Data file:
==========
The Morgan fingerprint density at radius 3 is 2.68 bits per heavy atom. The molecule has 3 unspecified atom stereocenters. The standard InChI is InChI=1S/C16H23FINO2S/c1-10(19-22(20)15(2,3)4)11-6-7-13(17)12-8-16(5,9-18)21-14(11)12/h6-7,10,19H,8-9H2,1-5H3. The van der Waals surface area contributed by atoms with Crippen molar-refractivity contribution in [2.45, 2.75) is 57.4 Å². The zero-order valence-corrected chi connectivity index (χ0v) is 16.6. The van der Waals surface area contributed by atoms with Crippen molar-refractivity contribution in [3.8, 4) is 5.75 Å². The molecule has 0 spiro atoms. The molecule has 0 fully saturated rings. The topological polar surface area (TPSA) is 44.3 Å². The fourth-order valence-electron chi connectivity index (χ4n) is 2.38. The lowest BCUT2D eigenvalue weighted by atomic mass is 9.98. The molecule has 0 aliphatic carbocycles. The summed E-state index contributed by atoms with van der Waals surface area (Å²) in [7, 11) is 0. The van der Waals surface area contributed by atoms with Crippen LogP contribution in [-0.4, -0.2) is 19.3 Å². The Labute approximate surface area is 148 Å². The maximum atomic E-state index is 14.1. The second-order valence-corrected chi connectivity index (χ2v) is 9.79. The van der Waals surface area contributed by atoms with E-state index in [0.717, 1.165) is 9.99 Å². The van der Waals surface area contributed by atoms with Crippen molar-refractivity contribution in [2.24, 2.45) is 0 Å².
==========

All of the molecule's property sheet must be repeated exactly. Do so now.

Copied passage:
The Morgan fingerprint density at radius 3 is 2.68 bits per heavy atom. The molecule has 3 unspecified atom stereocenters. The standard InChI is InChI=1S/C16H23FINO2S/c1-10(19-22(20)15(2,3)4)11-6-7-13(17)12-8-16(5,9-18)21-14(11)12/h6-7,10,19H,8-9H2,1-5H3. The van der Waals surface area contributed by atoms with Crippen molar-refractivity contribution in [2.45, 2.75) is 57.4 Å². The zero-order valence-corrected chi connectivity index (χ0v) is 16.6. The van der Waals surface area contributed by atoms with Crippen molar-refractivity contribution in [3.8, 4) is 5.75 Å². The molecule has 0 spiro atoms. The molecule has 0 fully saturated rings. The topological polar surface area (TPSA) is 44.3 Å². The fourth-order valence-electron chi connectivity index (χ4n) is 2.38. The lowest BCUT2D eigenvalue weighted by atomic mass is 9.98. The molecule has 0 aliphatic carbocycles. The summed E-state index contributed by atoms with van der Waals surface area (Å²) in [7, 11) is 0. The van der Waals surface area contributed by atoms with Crippen LogP contribution in [-0.4, -0.2) is 19.3 Å². The Labute approximate surface area is 148 Å². The maximum atomic E-state index is 14.1. The second-order valence-corrected chi connectivity index (χ2v) is 9.79. The van der Waals surface area contributed by atoms with E-state index in [0.717, 1.165) is 9.99 Å². The van der Waals surface area contributed by atoms with Crippen molar-refractivity contribution in [2.24, 2.45) is 0 Å².